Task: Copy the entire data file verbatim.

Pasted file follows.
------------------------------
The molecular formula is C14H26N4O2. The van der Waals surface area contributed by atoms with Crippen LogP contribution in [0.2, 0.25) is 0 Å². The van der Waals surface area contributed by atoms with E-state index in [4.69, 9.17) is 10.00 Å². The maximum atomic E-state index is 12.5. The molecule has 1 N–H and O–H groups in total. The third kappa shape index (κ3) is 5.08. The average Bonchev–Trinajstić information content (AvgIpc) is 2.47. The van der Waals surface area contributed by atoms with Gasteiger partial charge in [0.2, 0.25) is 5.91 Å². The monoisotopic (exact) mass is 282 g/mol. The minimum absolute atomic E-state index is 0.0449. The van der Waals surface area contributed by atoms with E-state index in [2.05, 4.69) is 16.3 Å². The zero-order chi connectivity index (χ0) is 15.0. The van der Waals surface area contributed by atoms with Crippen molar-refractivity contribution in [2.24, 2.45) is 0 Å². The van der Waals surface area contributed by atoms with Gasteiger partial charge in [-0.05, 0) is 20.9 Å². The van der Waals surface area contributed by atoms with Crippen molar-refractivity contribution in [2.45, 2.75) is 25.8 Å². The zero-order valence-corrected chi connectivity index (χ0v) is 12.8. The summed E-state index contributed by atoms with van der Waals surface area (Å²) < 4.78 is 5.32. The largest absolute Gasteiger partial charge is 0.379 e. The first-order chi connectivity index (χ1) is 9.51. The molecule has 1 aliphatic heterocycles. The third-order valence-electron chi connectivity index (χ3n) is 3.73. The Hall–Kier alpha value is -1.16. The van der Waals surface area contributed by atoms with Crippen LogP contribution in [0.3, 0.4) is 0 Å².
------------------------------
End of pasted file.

The molecular formula is C14H26N4O2. The van der Waals surface area contributed by atoms with Crippen LogP contribution in [0.2, 0.25) is 0 Å². The van der Waals surface area contributed by atoms with E-state index in [4.69, 9.17) is 10.00 Å². The maximum atomic E-state index is 12.5. The molecule has 1 N–H and O–H groups in total. The third kappa shape index (κ3) is 5.08. The average Bonchev–Trinajstić information content (AvgIpc) is 2.47. The van der Waals surface area contributed by atoms with Gasteiger partial charge in [0.2, 0.25) is 5.91 Å². The monoisotopic (exact) mass is 282 g/mol. The minimum absolute atomic E-state index is 0.0449. The van der Waals surface area contributed by atoms with E-state index in [2.05, 4.69) is 16.3 Å². The zero-order chi connectivity index (χ0) is 15.0. The van der Waals surface area contributed by atoms with Crippen molar-refractivity contribution in [2.24, 2.45) is 0 Å². The van der Waals surface area contributed by atoms with Gasteiger partial charge in [-0.05, 0) is 20.9 Å². The van der Waals surface area contributed by atoms with Crippen molar-refractivity contribution in [2.45, 2.75) is 25.8 Å². The zero-order valence-corrected chi connectivity index (χ0v) is 12.8. The summed E-state index contributed by atoms with van der Waals surface area (Å²) < 4.78 is 5.32. The largest absolute Gasteiger partial charge is 0.379 e. The first-order chi connectivity index (χ1) is 9.51. The molecule has 1 aliphatic heterocycles. The third-order valence-electron chi connectivity index (χ3n) is 3.73. The Hall–Kier alpha value is -1.16. The van der Waals surface area contributed by atoms with Crippen LogP contribution in [0.3, 0.4) is 0 Å².